Sudan is the country in the world with most pyramids and visiting those are one of the most fascinating experiences the country offers. It was one of the reasons why I a late November night landed in Khartoum Airport.
After a Nile boat ride, where I sailed where the Blue and the White Nile met, I jumped into a Tirhal Taxi (the Sudanese version of Uber). He took me to Jabal Aulia. We became good friends on this short trip and I asked him if he could take me to the Pyramids of Meroe the next day. We agreed on a price, which was equal to 150 dollars. On Google Maps I could see that the pyramids were 230 km away.
Where are we going?
The next morning we were on the road. He told me he needed to make few stops first just to make sure the car was fit for the journey. He stopped at some pit stops to buy oil for the engine, taking away a little air from the tires and changing the oil. He also made one more stop, that I only later discovered what was about.
It took an hour or so before we again were on the road. However, not the right road according to Google Maps. I thought… Google is an old clever friend, I can trust him. So I discussed it a bit with the driver, who was sure his way was the right one. We asked around a bit and he made some phone calls to friends who had done this trip before and everyone told him that he was right. I wasn’t convinced, but I thought.. fair, let us do it your way – at least it will be an adventure.
The drugs in the car
After 70-80 km we did pass a rare sign on the road saying this was the way to Meroe in Arabic. This calmed me down, but the car did not. We kept stopping to add oil to the engine that consumed concerning amount of oil. Musab (his name) also used these breaks to smoke his cigarettes which I asked him kindly not to do in the car, as the smell annoys me. After having driven 250 km we still had no signs of Meroe. We kept driving trying not to take many breaks to make it there before the sunset. I was also wondering why he not once had to fuel his car.
We had now passed 300 km and still no sign. I noticed Musab started to take something green from a small bag and put it beneath his upper lip, just to spit it out later. It turns out this is some kind of drug (I assume it was Qat). That was the last thing he went to buy, before we headed out. Specially when not smoking he needed it to calm down.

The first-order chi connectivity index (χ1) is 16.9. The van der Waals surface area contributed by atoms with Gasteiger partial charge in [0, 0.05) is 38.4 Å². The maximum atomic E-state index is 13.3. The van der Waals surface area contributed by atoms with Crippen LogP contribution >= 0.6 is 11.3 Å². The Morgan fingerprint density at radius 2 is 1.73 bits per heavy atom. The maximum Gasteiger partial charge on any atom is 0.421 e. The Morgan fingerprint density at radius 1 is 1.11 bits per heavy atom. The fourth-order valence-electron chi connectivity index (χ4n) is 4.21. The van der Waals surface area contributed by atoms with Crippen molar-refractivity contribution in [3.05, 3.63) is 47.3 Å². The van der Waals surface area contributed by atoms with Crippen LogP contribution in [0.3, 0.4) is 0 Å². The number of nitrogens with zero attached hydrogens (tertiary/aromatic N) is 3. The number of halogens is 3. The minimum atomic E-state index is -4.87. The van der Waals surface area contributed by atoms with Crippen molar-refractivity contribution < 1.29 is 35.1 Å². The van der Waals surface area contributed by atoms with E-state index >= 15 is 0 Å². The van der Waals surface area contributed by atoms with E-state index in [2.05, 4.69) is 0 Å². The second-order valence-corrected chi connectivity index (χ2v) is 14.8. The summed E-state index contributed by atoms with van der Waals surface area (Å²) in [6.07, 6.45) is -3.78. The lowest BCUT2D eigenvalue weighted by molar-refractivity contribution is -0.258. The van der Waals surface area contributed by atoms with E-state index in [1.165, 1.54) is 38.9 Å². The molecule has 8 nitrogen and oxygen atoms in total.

He was a very chill guy already, but I told him he could smoke. The distance was much longer than any of us anticipated and I would rather he was comfortable.
Taken to the police station
After 450 km there was a check point. The officer looked at me and asked me if I am Syrian (Sudan has many Syrian refugees and I look Arabic). I said no, I said I was Arabic but from another country. He asked for my ID and after a long wait, he told us we need permission to continue. Tourists are not allowed in this area without a permission. Musab and I tried to talk sense to him, saying I am not a real tourist. I was his friend visiting him personally and staying at his family’s place.
While the officer was making some calls, Musab told me all of his family’s names so I could answer if they asked more into our relationship. In the end, they told us to go to the police station and get a permit. Another officer offered to go with us there both to show us the way to the police station.
So we drove to a little village and I could see the signs saying Police district of Meroe. The building was very small and with a tiny office, a TV and a back garden with a small mosque. There was only one guy sitting there who took my ID again, asked few questions and then told me to wait. After waiting for a while, I asked what was going on. Apparently, they were only waiting for the chief officer to arrive so he could give the final permission.
The wait was long, and I honestly started to get scared. They had my ID, I could not go anywhere, we had lied to them and Musab still had his drugs in the car. It was already late afternoon and they invited me to pray with them in the mosque in their backyard. So we prayed and I was trying to make as little notice of myself as possible.
The white man arrived